Enduring images

bettyadWhy is the spring so very busy and the winter so very boring? The weekend before last I could have gone to a slow food dinner, a posh lunch made by a celebrity chef, an afternoon symphony and to the Culinary Landmarks Conference. But I didn’t go to any of these events. Instead, I took two young teenagers to see X-Men Origins, grocery shopped, tried a recipe from the award-winning A16 Cookbook and reflected wistfully about the life of leisure I’m leading in a parallel universe. To be honest, I had a great weekend but I would be lying if I didn’t admit to wanting more hours or days in the weekend so that I could do all the cool stuff I missed as well.

Although I didn’t get to go to the conference, I did get a chance to have a phone interview with the very fascinating Kristen Hardie, a featured speaker and – get this – a PHD candidate immersed in the study of Betty Crocker and other fictitious food brand characters.

I asked her if she thought imaginary brand icons were passé. After all the clout of celebrity endorsement seems all-powerful and “authenticity” and “transparency” are food business buzzwords my clients use on a daily basis:

“Hopefully not,” she said. “These icons do offer a security and myth-making opportunity which people like to buy into.”

What do you think? Do you agree with Kristen Hardie and QSR magazine that celebrity brand icons are too changeable to outlast the power of the never-aging Betty Crocker and eternally-smiling and patient looking Uncle Ben?

7 Responses to Enduring images

  1. I think it all depends on your food philosophy. Betty Crocker and Aunt Jemima don’t do it for me. If anything, they are a big turn off for me. But then I don’t buy mixes.

    While celebrity brands may be changeable, some human culinary icons have staying power. Alice Waters and Julia Child are just as talked about today as 20 years ago. But they appeal to a different style of cook.

  2. Liz Driver says:

    Brand icons can be used for great products, e.g., “County Crackers” made in Prince Edward County. The baker uses a vintage photograph of her family to identify the brand. The family photograph re-inforces the tasting experience. The crackers really taste homemade in the best sense.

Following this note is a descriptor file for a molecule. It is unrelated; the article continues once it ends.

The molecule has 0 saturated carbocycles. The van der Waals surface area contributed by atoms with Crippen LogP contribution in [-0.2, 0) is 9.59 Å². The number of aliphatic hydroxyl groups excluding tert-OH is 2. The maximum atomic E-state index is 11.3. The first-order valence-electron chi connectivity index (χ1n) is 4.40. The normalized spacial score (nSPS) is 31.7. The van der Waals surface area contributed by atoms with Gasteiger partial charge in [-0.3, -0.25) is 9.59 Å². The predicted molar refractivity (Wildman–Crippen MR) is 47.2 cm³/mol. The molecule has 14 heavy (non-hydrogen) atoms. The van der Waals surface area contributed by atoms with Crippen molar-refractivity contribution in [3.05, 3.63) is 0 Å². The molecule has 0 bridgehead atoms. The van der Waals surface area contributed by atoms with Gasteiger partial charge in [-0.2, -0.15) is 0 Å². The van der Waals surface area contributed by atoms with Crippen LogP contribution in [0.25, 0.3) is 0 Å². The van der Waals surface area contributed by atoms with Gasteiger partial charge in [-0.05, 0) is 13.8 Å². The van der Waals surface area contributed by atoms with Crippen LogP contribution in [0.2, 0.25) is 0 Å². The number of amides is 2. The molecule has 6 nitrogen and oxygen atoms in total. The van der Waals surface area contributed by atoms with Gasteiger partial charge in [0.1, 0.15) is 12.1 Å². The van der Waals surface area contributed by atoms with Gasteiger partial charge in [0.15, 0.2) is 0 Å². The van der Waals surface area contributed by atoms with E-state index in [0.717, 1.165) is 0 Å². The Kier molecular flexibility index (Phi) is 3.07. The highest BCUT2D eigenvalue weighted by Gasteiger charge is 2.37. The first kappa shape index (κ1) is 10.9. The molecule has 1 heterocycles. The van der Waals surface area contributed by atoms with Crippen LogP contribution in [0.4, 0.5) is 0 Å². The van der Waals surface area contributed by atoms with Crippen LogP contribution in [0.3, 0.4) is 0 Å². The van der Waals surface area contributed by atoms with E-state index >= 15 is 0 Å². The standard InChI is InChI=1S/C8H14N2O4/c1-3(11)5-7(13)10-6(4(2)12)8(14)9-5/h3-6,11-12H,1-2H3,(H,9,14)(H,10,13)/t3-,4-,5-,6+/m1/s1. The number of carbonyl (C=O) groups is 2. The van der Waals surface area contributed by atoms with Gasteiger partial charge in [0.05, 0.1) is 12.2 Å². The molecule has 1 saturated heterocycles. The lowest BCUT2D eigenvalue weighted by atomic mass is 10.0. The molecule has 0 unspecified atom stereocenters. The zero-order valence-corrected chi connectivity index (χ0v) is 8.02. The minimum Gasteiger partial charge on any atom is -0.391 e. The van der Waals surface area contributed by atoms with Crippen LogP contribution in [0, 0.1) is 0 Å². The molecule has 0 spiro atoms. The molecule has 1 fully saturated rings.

When I first tried the crackers, I didn’t know whether they would taste good, but I did like them and I also enjoyed the family photograph, so now I am bonded to the brand icon for “County Crackers.”

    I should add that I have NOT bonded to Betty Crocker or Aunt Jemima, both American icons for industrial products! I have always been attracted to the 1940s image of Rita Martin, created by Toronto artist Rex Woods, for Canadian Robin Hood Flour. She looks strong and elegant — like someone I would aspire to be, and she promoted the basic ingredient of flour, a staple in the kitchen (not a cake mix).

  3. Most celebrity chefs are as fictitious as Betty Crocker. Old Betty gets a corporate makeover now and again, and so do the celebrity chefs.

  4. Diva says:

    I don’t know, to me there’s something kind of charming about the old fashioned brand icons. I couldn’t tell you the last time I made or had Uncle Ben’s rice … but there’s something comforting about its look nonetheless – at least to me. I couldn’t care less about celebrity endorsements, chef or otherwise, but show me a picture like the one atop your post and I’m charmed.

  5. Natashya says:

    I like the old icons too. And they are less likely to have a sex/financial/violence/drug or alcohol scandal to boot them out of their endorsement contracts. Or maybe I speak too soon.

  6. cheryl says:

    Why can’t food just be marketed based on its own merits? Why does it have to be endorsed at all?

  7. danamccauley says:

    Great insights everyone – as usual!

    I’m surprised no one commented on the retro ad I used as the picture today. I just love it!

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